The /var Hierarchy
/var contains variable data files. This includes spool directories and files, administrative and logging data, and transient and temporary files.
Some portions of /var are not shareable between different systems. For instance, /var/log, /var/lock, and /var/run. Other portions may be shared, notably /var/mail, /var/cache/man, /var/cache/fonts, and /var/spool/news.
/var is specified here in order to make it possible to mount /usr read-only. Everything that once went into /usr that is written to during system operation (as opposed to installation and software maintenance) must be in /var.
If /var cannot be made a separate partition, it is often preferable to move /var out of the root partition and into the /usr partition. (This is sometimes done to reduce the size of the root partition or when space runs low in the root partition.) However, /var must not be linked to /usr because this makes separation of /usr and /var more difficult and is likely to create a naming conflict. Instead, link /var to /usr/var.
Applications must generally not add directories to the top level of /var. Such directories should only be added if they have some system-wide implication, and in consultation with the FHS mailing list.
The following directories, or symbolic links to directories, are required in /var.
Directory Description cache Application cache data lib Variable state information local Variable data for /usr/local lock Lock files log Log files and directories opt Variable data for /opt run Data relevant to running processes spool Application spool data tmp Temporary files preserved between system reboots
Several directories are `reserved' in the sense that they must not be used arbitrarily by some new application, since they would conflict with historical and/or local practice. They are:
/var/backups /var/cron /var/msgs /var/preserve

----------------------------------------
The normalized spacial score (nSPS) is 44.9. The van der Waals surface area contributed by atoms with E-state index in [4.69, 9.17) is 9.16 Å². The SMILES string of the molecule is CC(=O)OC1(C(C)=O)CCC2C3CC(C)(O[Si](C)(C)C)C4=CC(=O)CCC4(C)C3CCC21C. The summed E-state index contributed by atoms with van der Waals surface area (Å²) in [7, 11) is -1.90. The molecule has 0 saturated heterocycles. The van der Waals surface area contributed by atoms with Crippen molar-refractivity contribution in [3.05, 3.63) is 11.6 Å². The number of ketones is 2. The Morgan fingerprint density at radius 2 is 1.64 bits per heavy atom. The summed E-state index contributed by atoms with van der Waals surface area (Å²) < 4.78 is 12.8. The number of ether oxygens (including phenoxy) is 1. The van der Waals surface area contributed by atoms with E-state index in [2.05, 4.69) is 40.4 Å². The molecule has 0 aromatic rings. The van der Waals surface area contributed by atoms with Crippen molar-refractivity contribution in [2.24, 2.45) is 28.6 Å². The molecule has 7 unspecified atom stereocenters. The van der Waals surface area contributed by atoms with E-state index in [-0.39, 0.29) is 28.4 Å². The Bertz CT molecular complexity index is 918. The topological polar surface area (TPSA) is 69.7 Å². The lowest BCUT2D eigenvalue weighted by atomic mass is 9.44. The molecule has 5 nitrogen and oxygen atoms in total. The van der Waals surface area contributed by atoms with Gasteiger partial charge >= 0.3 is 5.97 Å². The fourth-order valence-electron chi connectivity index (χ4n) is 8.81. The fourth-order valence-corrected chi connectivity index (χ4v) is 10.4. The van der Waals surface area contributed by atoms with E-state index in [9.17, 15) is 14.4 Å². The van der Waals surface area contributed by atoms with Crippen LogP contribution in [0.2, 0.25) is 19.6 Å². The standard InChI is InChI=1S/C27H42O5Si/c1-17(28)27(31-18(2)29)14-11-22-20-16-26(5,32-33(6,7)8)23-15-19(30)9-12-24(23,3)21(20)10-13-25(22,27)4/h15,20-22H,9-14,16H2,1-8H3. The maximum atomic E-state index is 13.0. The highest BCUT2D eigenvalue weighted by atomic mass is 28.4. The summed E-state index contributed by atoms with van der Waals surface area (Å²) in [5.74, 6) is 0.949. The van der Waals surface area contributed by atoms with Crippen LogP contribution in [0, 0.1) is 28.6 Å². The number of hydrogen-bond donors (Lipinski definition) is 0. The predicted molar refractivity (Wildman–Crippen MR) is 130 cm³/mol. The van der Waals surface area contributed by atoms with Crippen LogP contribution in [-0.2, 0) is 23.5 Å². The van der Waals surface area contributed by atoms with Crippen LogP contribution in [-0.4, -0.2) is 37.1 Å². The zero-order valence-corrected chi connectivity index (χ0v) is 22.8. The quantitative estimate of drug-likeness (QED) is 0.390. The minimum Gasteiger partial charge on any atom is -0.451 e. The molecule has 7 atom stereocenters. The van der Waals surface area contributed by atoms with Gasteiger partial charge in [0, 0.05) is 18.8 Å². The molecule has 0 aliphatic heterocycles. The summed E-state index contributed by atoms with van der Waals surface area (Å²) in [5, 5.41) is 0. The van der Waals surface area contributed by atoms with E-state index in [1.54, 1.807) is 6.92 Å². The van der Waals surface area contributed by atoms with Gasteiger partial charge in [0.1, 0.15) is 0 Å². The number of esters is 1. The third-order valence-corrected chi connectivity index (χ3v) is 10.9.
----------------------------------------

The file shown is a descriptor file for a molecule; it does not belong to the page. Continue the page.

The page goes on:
Specific Options
The following directories, or symbolic links to directories, must be in /var, if the corresponding subsystem is installed:
Directory Description account Process accounting logs (optional) crash System crash dumps (optional) games Variable game data (optional) mail User mailbox files (optional) yp Network Information Service (NIS) database files (optional)
 /var/account : Process accounting logs (optional)
This directory holds the current active process accounting log and the composite process usage data (as used in some UNIX-like systems by lastcomm and sa).
 /var/cache : Application cache data
/var/cache is intended for cached data from applications. Such data is locally generated as a result of time-consuming I/O or calculation. The application must be able to regenerate or restore the data. Unlike /var/spool, the cached files can be deleted without data loss. The data must remain valid between invocations of the application and rebooting the system.
Files located under /var/cache may be expired in an application specific manner, by the system administrator, or both. The application must always be able to recover from manual deletion of these files (generally because of a disk space shortage). No other requirements are made on the data format of the cache directories.
The existence of a separate directory for cached data allows system administrators to set different disk and backup policies from other directories in /var.
 Specific Options
Directory Description fonts Locally-generated fonts (optional) man Locally-formatted manual pages (optional) www WWW proxy or cache data (optional) <package> Package specific cache data (optional)
 /var/cache/fonts : Locally-generated fonts (optional)
The directory /var/cache/fonts should be used to store any dynamically-created fonts. In particular, all of the fonts which are automatically generated by mktexpk must be located in appropriately-named subdirectories of /var/cache/fonts. 
 Specific Options
Other dynamically created fonts may also be placed in this tree, under appropriately-named subdirectories of /var/cache/fonts.
 /var/cache/man : Locally-formatted manual pages (optional)
This directory provides a standard location for sites that provide a read-only /usr partition, but wish to allow caching of locally-formatted man pages. Sites that mount /usr as writable (e.g., single-user installations) may choose not to use /var/cache/man and may write formatted man pages into the cat
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